Date of Award
Doctor of Education
Religious Education, PhD
George H. Akers
Bernard M. Lall
Problem. Character development is a fundamental objective of the Seventh-day Adventist educational system. The purpose of this study was to define the concept of character development in the writings of Ellen G. White whose thought is foundational to the philosophy of the worldwide system of Seventh-day Adventist schools. The investigation focused on four subproblems: (1) the meaning and significance of character; (2) the nature of character development; (3) factors affecting character development; and (4) responsibility for character development.
Method. The problem was approached by (1) carefully perusing White's published writings and noting every statement related to the study; (2) inductively analyzing the statements and arranging them logically into categories related to the subproblems; and (3) interpreting the data with the use of appropriate hermeneutics and synthesizing the findings. A survey of selected research studies on character development— those of Hartshorne and May, Ligon, Peck and Havighucst, Piaget, and Kohlberg— was included to provide a background against which White's concept may be understood.
Conclusions. The study concluded that White in her writings expresses a definite concept of character development, structured around her belief that man and his character can be understood only within the context of God. The fundamental elements of her concept are as follows: 1. Character is that which gives motivation, coherence, consistency, and direction to the total relational and behavioral functions of man. It involves the whole man: what he is— his motives, feelings, and thoughts— and what he does— his actions and habits— in respect to his relationship to God, man, and himself. 2. Character is important for the fulfillment of divine purpose in history, the vindication of the validity of the Christian faith, and the optimum realization of human potential and destiny. 3. Godlikeness is the ultimate objective of character development. Hence the norm for evaluating human character is the character of God, revealed in Jesus and particularized in the Bible and in the law of God. Likewise the ultimate evaluation of character rests with God's judgment. 4. The means of character development are located in God's movement of grace toward man in the redemptive activity of Christ and the empowering of His Spirit. When man in faith chooses to accept the provision of God and enters into a new relationship with Him, the Spirit of God actualizes within man a divine-human unity with a new motivation and a new empowering. In this experience, self-centeredness gives way to God-centeredness, so that man's basis of action is no longer the self, but the internalized principle of godlikeness, namely, love, which assures man to exist, relate, and function on a principled level, making character development possible. 5. As man continues to grow and mature in this divine-human unity, and as God continues to remain the central motivating and empowering force of life, perfection of character becomes his privilege. Contrarily, retrogression remains a constant threat. 6. Personal and relational factors such as self-concept, heredity, environment, health, intelligence, dietary habits, purposive vocation, study of the Bible, meditation, prayer, worship, peer relations, and unselfish service influence character development either as preparatory to or nurturing of the divine human unity within man. 7. Although the individual Is ultimately responsible for character development, the home and the school share a major responsibility for providing their wards adequate character oriented nurture and atmosphere. Parental responsibility Includes adequate prenatal and early childhood care, modeling, discipline, teaching, and providing choice-making opportunities. The responsibility of the school, in addition to many of the above, centers around the selection of teachers and curricula committed to character development.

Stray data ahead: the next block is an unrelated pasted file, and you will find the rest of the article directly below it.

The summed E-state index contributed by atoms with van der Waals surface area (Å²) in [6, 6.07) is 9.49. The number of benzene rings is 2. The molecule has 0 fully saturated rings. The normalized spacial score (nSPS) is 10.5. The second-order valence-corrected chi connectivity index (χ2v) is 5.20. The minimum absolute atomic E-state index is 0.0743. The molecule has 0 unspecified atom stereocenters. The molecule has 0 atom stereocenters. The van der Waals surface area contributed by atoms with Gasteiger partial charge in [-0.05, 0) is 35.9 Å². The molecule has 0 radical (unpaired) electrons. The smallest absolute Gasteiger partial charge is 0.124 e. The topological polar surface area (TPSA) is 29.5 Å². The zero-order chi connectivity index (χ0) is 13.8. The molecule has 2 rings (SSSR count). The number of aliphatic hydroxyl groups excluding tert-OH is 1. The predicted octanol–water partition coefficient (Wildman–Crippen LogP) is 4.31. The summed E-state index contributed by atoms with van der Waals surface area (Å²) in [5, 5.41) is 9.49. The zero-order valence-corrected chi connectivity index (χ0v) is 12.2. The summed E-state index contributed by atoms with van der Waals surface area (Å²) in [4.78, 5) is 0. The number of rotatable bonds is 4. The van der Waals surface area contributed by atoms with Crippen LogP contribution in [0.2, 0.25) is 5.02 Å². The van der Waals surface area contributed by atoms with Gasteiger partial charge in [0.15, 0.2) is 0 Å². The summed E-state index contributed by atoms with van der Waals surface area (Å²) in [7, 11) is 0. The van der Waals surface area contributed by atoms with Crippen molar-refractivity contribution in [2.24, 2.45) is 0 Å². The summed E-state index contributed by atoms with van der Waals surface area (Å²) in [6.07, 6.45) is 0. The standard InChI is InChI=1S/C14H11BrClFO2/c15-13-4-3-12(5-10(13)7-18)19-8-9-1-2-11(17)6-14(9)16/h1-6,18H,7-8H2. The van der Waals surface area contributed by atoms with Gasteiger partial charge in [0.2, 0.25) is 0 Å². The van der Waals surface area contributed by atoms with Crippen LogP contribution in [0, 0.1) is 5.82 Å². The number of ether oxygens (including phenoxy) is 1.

Fowler, John M., "The Concept of Character Development in the Writings of Ellen G. White" (1977). Dissertations. 374.
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